The programmable high frequency oscillator 412 is the default clock after a system reset. The values in the register 518, labeled OSCICL, provide bits that are typically programmed at the factory, these bits stored in the flash memory. The center frequency of the high frequency clock, as described herein above, is 24.5 MHz. The divide circuit 530 can provide a divide ratio of one, two, four or eight. The oscillator 412, in the C8051F330 device by way of example only, is a +/−2 percent accuracy oscillator which has a center frequency that, although programmed at the factory, is allowed to be adjusted by changing the bits in the register 518. There are provided seven bits in the register 518 that are calibratable bits. The register 520 provides an enable bit for the oscillator 412 and a bit that determines if the oscillator 412 is running at the programmed frequency. Two bits in the register 520 are utilized to set the divide ratio of the divider 530.

The low frequency oscillator 408 is, as described herein above, operable to be calibrated to a nominal frequency of 80 kHz. The register 512 is comprised of eight bits. The first two bits, bits 0 and 1, OSCLD [1:0], provide a two bit value to set the divide ratio of the divider 514 to one, two, four or eight. Bits 5-2, OSCLF [3:0], are the internal frequency control bits. These are the fine-tuned control bits for defining the frequency of the internal oscillator 408. When set to 0000b, the low frequency oscillator operates at the fastest setting. When set to 1111b, the low frequency oscillator operates at its slowest setting. Bit 6 provides the OSCLRDY signal that represents whether the frequency is stabilized or not stabilized. Bit 7 is the oscillator enable signal OSCLEN, which either enables or disables the oscillator. These bits to the register 512 can be written from the MCU or external thereto to provide status information for the low frequency oscillator 408 or control information for controlling the operation thereof.

The low frequency oscillator is calibrated using functions of the timers 438, as will be described herein below. The timers 438 include capture functions that can be used to capture the oscillator period, when the timers are running from a known time base. When the timer 438 is configured for a low frequency oscillator capture mode, a falling edge or a rising edge, depending upon how the timers 438 are configured, causes the low frequency oscillator's output to effect a capture event on the corresponding timer. As the capture event occurs, a current timer value is then copied into a timer reload register and then the MCU 102 is able to record a difference between two successive timer capture values in order to calculate the period of the low frequency. The OSCLF bits can then be adjusted to produce the desired oscillator period. In the present embodiment, the oscillator period can be tuned in steps of approximately 3%, it being recognized that a higher level of fine tuning could be provided with different circuitry. The equation for the adjustment of the frequency is as follows:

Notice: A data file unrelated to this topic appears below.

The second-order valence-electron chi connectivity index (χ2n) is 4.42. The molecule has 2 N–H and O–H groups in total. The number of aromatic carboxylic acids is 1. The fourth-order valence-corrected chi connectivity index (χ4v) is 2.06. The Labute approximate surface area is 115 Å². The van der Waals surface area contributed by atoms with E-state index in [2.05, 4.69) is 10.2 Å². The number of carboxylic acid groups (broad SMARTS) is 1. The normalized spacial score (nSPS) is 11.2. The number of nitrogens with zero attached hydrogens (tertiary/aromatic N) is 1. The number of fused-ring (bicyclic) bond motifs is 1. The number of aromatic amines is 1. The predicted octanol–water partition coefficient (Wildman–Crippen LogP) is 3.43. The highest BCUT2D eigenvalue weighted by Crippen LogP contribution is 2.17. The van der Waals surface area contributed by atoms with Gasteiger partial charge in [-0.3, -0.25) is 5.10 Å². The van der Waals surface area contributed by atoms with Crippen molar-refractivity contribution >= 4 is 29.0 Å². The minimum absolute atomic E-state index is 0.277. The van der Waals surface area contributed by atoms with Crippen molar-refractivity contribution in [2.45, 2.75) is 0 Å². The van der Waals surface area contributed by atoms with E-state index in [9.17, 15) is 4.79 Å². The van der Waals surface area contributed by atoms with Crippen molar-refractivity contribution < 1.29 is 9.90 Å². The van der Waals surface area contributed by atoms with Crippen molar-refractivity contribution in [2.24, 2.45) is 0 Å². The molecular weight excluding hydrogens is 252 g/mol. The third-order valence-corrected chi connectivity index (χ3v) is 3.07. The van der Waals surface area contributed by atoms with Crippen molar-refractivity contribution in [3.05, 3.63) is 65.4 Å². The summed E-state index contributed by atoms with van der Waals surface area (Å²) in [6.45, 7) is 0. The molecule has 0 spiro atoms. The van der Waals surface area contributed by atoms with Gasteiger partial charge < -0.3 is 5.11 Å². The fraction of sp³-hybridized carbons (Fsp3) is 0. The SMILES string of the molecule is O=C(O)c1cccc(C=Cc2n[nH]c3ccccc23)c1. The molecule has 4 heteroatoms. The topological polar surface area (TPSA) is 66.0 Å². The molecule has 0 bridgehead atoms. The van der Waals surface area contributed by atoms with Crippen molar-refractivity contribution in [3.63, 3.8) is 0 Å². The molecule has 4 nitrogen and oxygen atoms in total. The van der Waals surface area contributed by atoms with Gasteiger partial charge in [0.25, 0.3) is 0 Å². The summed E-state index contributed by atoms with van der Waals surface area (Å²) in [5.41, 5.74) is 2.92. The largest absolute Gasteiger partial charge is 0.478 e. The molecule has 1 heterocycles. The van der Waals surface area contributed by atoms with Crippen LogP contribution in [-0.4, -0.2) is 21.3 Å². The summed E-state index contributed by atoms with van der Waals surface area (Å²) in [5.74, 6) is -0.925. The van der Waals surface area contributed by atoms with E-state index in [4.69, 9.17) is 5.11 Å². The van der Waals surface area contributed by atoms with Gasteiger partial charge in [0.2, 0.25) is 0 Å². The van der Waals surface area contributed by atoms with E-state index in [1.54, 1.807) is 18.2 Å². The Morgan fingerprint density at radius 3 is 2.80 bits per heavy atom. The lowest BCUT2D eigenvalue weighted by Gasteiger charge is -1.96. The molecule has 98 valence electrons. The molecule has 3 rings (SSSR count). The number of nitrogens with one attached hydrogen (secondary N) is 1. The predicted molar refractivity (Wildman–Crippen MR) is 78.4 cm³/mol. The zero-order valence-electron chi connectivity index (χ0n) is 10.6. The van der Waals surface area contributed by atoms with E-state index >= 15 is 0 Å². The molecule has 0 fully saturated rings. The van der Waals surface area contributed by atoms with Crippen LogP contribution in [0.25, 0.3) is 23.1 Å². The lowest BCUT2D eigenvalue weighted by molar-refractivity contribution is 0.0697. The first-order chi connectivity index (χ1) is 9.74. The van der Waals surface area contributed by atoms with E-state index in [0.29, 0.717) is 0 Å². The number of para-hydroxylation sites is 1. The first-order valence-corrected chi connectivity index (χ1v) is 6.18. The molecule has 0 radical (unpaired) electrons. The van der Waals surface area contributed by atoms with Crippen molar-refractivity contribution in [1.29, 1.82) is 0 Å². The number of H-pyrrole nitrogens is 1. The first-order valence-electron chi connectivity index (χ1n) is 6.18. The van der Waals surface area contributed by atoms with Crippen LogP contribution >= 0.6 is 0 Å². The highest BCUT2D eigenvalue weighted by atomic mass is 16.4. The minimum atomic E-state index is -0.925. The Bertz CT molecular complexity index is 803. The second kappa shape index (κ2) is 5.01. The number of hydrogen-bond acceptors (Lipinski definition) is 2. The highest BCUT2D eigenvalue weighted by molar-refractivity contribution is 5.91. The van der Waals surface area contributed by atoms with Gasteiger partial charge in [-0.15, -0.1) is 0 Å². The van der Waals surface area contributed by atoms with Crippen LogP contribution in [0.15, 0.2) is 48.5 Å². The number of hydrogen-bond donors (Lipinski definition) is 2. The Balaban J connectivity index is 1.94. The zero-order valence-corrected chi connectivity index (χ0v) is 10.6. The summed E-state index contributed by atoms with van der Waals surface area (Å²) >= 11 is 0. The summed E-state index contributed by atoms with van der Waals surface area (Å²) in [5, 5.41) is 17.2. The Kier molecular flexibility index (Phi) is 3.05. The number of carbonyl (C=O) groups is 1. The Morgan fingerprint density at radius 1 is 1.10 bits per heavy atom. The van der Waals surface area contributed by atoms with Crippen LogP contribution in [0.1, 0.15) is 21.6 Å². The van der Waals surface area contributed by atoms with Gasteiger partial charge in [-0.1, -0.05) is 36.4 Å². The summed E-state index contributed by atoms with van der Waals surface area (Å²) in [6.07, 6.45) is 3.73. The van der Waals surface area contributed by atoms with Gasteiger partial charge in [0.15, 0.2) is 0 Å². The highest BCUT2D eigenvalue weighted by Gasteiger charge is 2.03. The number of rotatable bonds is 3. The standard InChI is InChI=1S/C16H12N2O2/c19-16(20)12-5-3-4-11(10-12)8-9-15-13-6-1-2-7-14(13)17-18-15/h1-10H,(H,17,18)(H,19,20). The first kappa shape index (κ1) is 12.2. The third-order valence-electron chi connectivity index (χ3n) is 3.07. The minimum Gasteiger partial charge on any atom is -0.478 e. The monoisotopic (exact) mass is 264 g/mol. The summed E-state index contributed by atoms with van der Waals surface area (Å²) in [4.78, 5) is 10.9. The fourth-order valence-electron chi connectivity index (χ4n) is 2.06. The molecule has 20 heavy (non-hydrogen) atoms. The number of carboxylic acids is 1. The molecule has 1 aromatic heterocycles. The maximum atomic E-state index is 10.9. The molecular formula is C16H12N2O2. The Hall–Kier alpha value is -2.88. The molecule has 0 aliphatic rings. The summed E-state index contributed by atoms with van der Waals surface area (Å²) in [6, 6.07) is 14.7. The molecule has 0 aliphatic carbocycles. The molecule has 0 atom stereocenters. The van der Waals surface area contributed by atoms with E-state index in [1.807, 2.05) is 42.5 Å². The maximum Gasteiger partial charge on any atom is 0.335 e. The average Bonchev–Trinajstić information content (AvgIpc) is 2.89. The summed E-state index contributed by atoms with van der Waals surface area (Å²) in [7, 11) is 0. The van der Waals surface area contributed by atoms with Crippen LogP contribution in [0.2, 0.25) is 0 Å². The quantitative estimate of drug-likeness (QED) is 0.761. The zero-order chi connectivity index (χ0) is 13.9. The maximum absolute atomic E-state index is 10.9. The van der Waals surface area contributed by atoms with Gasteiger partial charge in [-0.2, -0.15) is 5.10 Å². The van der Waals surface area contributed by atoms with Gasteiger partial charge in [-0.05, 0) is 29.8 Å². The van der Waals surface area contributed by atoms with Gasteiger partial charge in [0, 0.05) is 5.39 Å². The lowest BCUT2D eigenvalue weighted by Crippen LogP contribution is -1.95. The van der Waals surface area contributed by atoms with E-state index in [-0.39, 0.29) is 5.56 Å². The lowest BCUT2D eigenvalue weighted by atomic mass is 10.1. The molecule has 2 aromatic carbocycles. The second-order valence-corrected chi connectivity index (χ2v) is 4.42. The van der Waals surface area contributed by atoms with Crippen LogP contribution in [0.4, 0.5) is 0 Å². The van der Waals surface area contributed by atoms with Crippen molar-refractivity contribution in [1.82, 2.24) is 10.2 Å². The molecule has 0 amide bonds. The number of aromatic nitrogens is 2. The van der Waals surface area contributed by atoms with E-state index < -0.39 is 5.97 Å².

Δ T 0.03 × 1 f BASE × Δ OSCLF

Referring now to FIG. 6, there is illustrated a schematic diagram of the low frequency oscillator 408. A bias circuit is comprised of two p-channel transistors 602 and 604, transistor 602 having the source/drain path thereof connected between a power supply node and a node 606, and transistor 604 having the source/drain path thereof connected between the power supply terminal and a node 608. The gates of transistor 602 are connected together with the gate of transistor 604 connected to node 608 in a diode-configured manner. Node 608 is connected to one side of an n-channel transistor 610, the other side thereof connected trough a resistor 612 to ground. The gate of transistor 610 is connected to the gate of an n-channel transistor 614, transistor 614 having the source/drain path thereof connected between ground and a node 616, node 616 connected to the gate of transistor 614 such that transistor 614 is a diode-configured device. Node 616 is connected to node 606 through source/drain path of a p-channel transistor 618, the gate thereof connected to a start-up control signal labeled “OFF.” Once the oscillator is started up, this signal will be low. Therefore, a bias voltage will be maintained on a node 620, to which the gates of transistor 610 and 614 are connected.